I am, in fine, an agnarchist, as Jesse Walker once dubbed me — an agnostic about the ultimate size, scope and shape of government as delimited by individual liberty.

By my narrow definition, Herbert Spencer would likely qualify as a libertarian, but F. A. Hayek would not. French liberal Frédéric Bastiat was something very close to a libertarian, but American economists and Nobel Laureates James Buchanan and Milton Friedman were not.

Hayek and Buchanan and Friedman contributed mightily to the development of modern libertarianism, but were liberals of a very old sort. Hayek, at least, got more libertarian with age, as the Leviathan State betrayed more and more of the principles of a free society. And he saw the libertarianism’s attraction. But he was no laissez-faire liberal, much less a pure libertarian. Friedman was much closer, but more than willing to compromise with the existing order, concocting some remarkably illiberal half-measures as a way of securing a little more freedom.

Of course, classical liberals close to the libertarian position have every reason to want to be considered as part of the tradition. They are. After all, liberty is valued highly by both groups. But liberty is more integral and dominant to those who deserve the moniker. And the purer position  deserves a name.

When I was first introduced to libertarian ideas, the big split in the libertarian intellectual movement was between “anarchists” and “minarchists.” The former notion, the anarcho-capitalist idea, was ably defended in a variety of ways, particularly by Murray Rothbard and David Friedman. The nightwatchman state of the minarchists was defended by Ayn Rand (in a dogmatic and mostly unhelpful way) and Robert Nozick (in a brilliant if puzzling and problematic way). Most of my friends came away from the discussion favoring anarchy; I came away from such discussions mostly in the agnarchist position.

But in one way I was vexing to both groups. I annoyed putative anarchists by denying that their idea was well-described as anarchist at all. The anarchists I had read before reading Nozick hated the state, no doubt, but they opposed a lot more than monopoly political governance. There was a reason the first deviser of the idea of “competitive government,” Gustave de Molinari, avoided the term “anarchy.” He knew anarchists, and both he and those anarchists knew he was no anarchist. They hated private property; he supported it. They hated trade, period; he was a free trader. They hated the cops; he wanted them hired for fee, or by insurance, like the Pinkertons so loathed on the anti-property left.

And yet he had cooked up, out of the radical individualistic liberalism of his day (especially out of the ideology of such forebears as Say, Comte, Dunoyer, and Bastiat) what we now call anarcho-capitalism. A better term than “anarcho-”anything is in order. (“Voluntaryism,” perhaps? “Panarchism”?)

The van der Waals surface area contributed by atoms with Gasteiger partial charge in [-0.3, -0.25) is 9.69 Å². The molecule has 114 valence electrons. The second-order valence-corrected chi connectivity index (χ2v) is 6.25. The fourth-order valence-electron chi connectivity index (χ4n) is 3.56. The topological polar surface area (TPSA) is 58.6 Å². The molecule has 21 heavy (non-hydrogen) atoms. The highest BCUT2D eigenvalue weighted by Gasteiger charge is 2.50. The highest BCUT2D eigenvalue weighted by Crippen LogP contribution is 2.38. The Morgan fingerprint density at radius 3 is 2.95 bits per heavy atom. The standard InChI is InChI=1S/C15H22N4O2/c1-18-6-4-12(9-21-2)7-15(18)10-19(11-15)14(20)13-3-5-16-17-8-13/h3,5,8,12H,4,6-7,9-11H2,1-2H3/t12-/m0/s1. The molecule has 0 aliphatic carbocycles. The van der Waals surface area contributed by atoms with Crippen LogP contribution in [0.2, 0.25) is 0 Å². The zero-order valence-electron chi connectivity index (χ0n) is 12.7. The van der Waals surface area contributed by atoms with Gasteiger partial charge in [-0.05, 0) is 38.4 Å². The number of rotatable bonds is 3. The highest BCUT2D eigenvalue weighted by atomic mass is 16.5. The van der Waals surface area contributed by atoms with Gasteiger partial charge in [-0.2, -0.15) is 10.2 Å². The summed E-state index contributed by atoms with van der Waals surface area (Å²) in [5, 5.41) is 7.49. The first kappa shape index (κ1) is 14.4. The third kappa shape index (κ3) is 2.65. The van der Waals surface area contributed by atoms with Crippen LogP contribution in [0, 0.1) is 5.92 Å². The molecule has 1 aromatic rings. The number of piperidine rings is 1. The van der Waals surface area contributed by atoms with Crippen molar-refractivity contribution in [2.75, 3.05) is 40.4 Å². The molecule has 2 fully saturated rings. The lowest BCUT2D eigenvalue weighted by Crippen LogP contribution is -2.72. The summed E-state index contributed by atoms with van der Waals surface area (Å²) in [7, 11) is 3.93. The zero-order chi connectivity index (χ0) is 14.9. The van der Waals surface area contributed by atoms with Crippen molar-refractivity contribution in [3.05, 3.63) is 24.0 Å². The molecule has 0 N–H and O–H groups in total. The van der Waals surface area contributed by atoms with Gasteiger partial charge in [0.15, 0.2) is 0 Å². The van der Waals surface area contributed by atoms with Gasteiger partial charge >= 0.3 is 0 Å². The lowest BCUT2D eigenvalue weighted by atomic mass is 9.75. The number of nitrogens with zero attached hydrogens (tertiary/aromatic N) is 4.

More vexing, I insisted that both putative anarchists and “minarchists” (a term coined by an alleged anarchist —an “agorist,” no less) promoted the same thing: government by contract. They were, together, aiming for something new and novel in political philosophy: contractual government.

The difference between the libertarian anarchists manqué and the minarchists-in-theory was that the minarchists thought they could derive a concept of obligatory political territory — borderlines — directly from the right to liberty. The attractiveness of the competitive government position is that it forsakes the mental gymnastics and (seemingly) tortured logic that would make that derivation.

From what I can tell, this argument is not over. The “anarchists” seem to have the best arguments, but the minarchists have tradition on their side. And the idea of eradicating “monopoly” political territory in a world where private property (individual territory) remains, does rub up against an evolutionary mindset, and conjures up doubts about the confidence of the anti-territorial, competitive government position.

Next to the minarchists reside the advocates of constitutional government. Whereas pure libertarian approach of liberty-alone amounts to an attack on the idea of government sovereignty (replacing it with the extremely limited-government notion of government-by-contract), constitutional government defends the idea of sovereignty as well as territory, admits of taxation, and is quite familiar to most Americans.

Constitutionalism is thus, often, the political stance — the exoteric stance — of many even radical libertarians.